Wednesday, 29 June 2011

An oasis of tranquillity in literary Bloomsbury

The Penn Club in Bedford Place … an oasis of tranquillity in Bloomsbury (Photograph: Patrick Comerford)

Patrick Comerford

I am in London for the rest of this week, and tomorrow I am speaking at a one-day conference in Saint Matthew’s Church, Westminster, organised by Affirming Catholicism. Tonight I am staying at the Penn Club in Bedford Place, one of my favourite places to say when I am visiting London.

The Penn Club occupies three inter-linking houses in an early Georgian terrace built in the 1800s and retains many of its original architectural features. But it is also an oasis of tranquillity in London, close to Euston and the West End, with a delightful, relaxing garden at the back.

The club was established in 1920 with funds left over from the Friends’ Ambulance Unit, which was active during World War I. Although it is not a formal Quaker institution, the Penn Club continues to have a Quaker ethos and still has continues to have connections with the Religious Society of Friends throughout these islands and internationally. The club maintains traditional Quaker values of integrity, equality, tolerance and simplicity, honesty and fairness in all its dealings.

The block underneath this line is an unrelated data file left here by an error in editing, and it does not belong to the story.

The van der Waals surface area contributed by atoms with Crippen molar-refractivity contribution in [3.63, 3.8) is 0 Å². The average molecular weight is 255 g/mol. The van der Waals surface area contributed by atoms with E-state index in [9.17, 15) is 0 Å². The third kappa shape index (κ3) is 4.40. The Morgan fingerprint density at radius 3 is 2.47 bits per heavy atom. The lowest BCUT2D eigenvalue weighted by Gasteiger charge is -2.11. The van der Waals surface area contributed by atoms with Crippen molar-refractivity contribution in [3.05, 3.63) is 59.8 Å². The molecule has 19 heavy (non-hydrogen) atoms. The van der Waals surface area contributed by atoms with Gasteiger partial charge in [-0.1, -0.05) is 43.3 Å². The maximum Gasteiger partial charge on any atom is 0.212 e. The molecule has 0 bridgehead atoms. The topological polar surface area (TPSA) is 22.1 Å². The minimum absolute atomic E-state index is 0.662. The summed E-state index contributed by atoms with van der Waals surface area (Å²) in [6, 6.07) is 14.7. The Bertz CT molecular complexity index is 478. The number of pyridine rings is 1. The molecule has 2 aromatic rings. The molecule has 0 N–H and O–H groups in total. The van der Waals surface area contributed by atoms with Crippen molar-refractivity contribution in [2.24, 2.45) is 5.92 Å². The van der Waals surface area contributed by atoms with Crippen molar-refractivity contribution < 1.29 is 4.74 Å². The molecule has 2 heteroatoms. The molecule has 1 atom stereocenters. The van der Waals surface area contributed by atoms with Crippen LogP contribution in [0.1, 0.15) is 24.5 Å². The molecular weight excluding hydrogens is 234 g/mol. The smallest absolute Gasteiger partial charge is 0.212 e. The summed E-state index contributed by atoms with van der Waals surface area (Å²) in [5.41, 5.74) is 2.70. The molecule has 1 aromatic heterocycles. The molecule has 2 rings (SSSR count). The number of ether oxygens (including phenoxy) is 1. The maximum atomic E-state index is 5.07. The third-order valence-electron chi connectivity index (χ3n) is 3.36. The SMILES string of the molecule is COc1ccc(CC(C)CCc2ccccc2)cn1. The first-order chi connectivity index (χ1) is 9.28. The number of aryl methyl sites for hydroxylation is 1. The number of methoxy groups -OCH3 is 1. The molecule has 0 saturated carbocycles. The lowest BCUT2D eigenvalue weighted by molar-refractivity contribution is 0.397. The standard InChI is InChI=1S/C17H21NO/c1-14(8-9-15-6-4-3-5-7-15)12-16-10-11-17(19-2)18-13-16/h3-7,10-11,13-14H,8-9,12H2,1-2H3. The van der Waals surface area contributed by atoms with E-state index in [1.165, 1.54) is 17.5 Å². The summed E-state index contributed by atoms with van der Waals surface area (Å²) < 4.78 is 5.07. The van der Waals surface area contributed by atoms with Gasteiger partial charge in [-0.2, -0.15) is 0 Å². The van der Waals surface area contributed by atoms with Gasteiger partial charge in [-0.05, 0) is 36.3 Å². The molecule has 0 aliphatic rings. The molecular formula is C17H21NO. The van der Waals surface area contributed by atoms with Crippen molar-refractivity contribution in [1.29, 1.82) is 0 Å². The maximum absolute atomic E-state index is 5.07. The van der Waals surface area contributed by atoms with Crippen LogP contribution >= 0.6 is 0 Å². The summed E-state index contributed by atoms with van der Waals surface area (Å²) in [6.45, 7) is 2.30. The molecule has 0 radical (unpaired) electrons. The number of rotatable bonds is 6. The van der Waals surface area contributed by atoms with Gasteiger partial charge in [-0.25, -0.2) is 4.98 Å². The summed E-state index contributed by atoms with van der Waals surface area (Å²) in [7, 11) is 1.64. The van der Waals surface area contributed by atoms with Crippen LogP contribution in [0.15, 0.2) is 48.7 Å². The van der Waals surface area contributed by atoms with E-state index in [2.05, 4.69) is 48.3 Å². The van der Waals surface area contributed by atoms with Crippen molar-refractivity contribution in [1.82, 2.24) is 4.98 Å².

Those Quaker links are symbolised in the name of the Edward Cadbury Room, recalling Edward Cadbury (1873-1948) of Woodbrooke and Bourneville, who was instrumental in establishing the Selly Oak Colleges in Birmingham and the Department of Theology at Birmingham University. The Edward Cadbury Room has an extensive library, including the daily newspapers and many Quaker books, and is a place for guests to sit and read or to relax in quiet surroundings.

No 5 Woburn Walk ... the Bloomsbury home of the Irish poet WB Yeats from 1895 to 1919 (Photograph: Patrick Comerford)

Bloomsbury, the area between Euston Road and Holborn that was developed by the Russell family, Dukes of Bedford, has many literary associations. Writers, poets and philosophers who lived and worked in the surrounding streets include TS Eliot, WB Yeats, Bertrand Russell, Lytton Strachey, Virginia Woolf, Aldous Huxley, EM Forster, and Sir Anthony Hope Hawkins (Anthony Hope) .

A plaque on No 5 Woburn Walk, between Upper Woburn Place and Duke’s Road, marks the house where WB Yeats lived for more than a quarter of a century from 1895 to 1919. Maud Gonne lived in the house, which is now part of Wot the Dickens, a restaurant, café and food shop. Woburn Walk was designed in 1822 by Thomas Cubitt as the first pedestrianised shopping street. Charles Dickens lived around the corner in Tavistock Square, and the proprietors of No 5 must imagine that Dickens strolled along their street while he lived in Bloomsbury.

TS Eliot’s former offices with Faber and Faber at 24 Russell Square (Photograph: Patrick Comerford)

Russell Square, where TS Eliot worked for Faber and Faber, is just a few steps from the Penn Club. The square is the largest of the squares in Bloomsbury and little remains of the original Georgian houses. But the square itself is a delightful green space with shady trees, a café and a fountain.